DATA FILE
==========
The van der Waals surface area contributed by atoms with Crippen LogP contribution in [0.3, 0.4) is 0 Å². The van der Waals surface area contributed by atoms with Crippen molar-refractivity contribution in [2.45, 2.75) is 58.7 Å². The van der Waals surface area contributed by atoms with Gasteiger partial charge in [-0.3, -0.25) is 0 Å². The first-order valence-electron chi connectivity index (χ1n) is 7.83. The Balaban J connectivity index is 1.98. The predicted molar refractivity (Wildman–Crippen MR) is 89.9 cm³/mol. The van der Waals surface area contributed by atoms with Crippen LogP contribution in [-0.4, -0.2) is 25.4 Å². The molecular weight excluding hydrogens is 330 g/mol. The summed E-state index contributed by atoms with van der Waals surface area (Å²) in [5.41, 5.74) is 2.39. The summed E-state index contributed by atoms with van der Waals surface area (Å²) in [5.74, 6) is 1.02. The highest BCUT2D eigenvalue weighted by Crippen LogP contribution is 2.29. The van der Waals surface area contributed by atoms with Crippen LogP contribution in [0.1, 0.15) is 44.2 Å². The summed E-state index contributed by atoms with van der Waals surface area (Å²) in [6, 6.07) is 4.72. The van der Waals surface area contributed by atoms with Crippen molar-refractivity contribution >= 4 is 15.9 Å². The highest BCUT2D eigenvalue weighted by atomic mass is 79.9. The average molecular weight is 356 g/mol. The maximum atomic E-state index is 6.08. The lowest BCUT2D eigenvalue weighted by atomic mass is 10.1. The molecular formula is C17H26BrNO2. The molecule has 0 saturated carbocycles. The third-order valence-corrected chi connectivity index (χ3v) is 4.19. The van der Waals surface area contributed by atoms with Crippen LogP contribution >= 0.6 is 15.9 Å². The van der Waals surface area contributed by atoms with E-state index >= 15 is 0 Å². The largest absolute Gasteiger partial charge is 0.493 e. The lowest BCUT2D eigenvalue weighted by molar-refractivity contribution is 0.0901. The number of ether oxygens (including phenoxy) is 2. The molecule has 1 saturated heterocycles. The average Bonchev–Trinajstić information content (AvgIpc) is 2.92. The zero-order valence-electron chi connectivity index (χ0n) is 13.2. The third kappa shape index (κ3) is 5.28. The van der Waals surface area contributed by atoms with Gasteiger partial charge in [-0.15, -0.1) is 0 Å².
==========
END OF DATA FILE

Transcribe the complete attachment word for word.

The van der Waals surface area contributed by atoms with Crippen LogP contribution in [0.3, 0.4) is 0 Å². The van der Waals surface area contributed by atoms with Crippen molar-refractivity contribution in [2.45, 2.75) is 58.7 Å². The van der Waals surface area contributed by atoms with Gasteiger partial charge in [-0.3, -0.25) is 0 Å². The first-order valence-electron chi connectivity index (χ1n) is 7.83. The Balaban J connectivity index is 1.98. The predicted molar refractivity (Wildman–Crippen MR) is 89.9 cm³/mol. The van der Waals surface area contributed by atoms with Crippen LogP contribution in [-0.4, -0.2) is 25.4 Å². The molecular weight excluding hydrogens is 330 g/mol. The summed E-state index contributed by atoms with van der Waals surface area (Å²) in [5.41, 5.74) is 2.39. The summed E-state index contributed by atoms with van der Waals surface area (Å²) in [5.74, 6) is 1.02. The highest BCUT2D eigenvalue weighted by Crippen LogP contribution is 2.29. The van der Waals surface area contributed by atoms with Crippen LogP contribution in [0.1, 0.15) is 44.2 Å². The summed E-state index contributed by atoms with van der Waals surface area (Å²) in [6, 6.07) is 4.72. The van der Waals surface area contributed by atoms with Crippen molar-refractivity contribution >= 4 is 15.9 Å². The highest BCUT2D eigenvalue weighted by atomic mass is 79.9. The average molecular weight is 356 g/mol. The maximum atomic E-state index is 6.08. The lowest BCUT2D eigenvalue weighted by atomic mass is 10.1. The molecular formula is C17H26BrNO2. The molecule has 0 saturated carbocycles. The third-order valence-corrected chi connectivity index (χ3v) is 4.19. The van der Waals surface area contributed by atoms with Crippen LogP contribution >= 0.6 is 15.9 Å². The van der Waals surface area contributed by atoms with E-state index >= 15 is 0 Å². The largest absolute Gasteiger partial charge is 0.493 e. The lowest BCUT2D eigenvalue weighted by molar-refractivity contribution is 0.0901. The number of ether oxygens (including phenoxy) is 2. The molecule has 1 saturated heterocycles. The average Bonchev–Trinajstić information content (AvgIpc) is 2.92. The zero-order valence-electron chi connectivity index (χ0n) is 13.2. The third kappa shape index (κ3) is 5.28. The van der Waals surface area contributed by atoms with Gasteiger partial charge in [-0.15, -0.1) is 0 Å².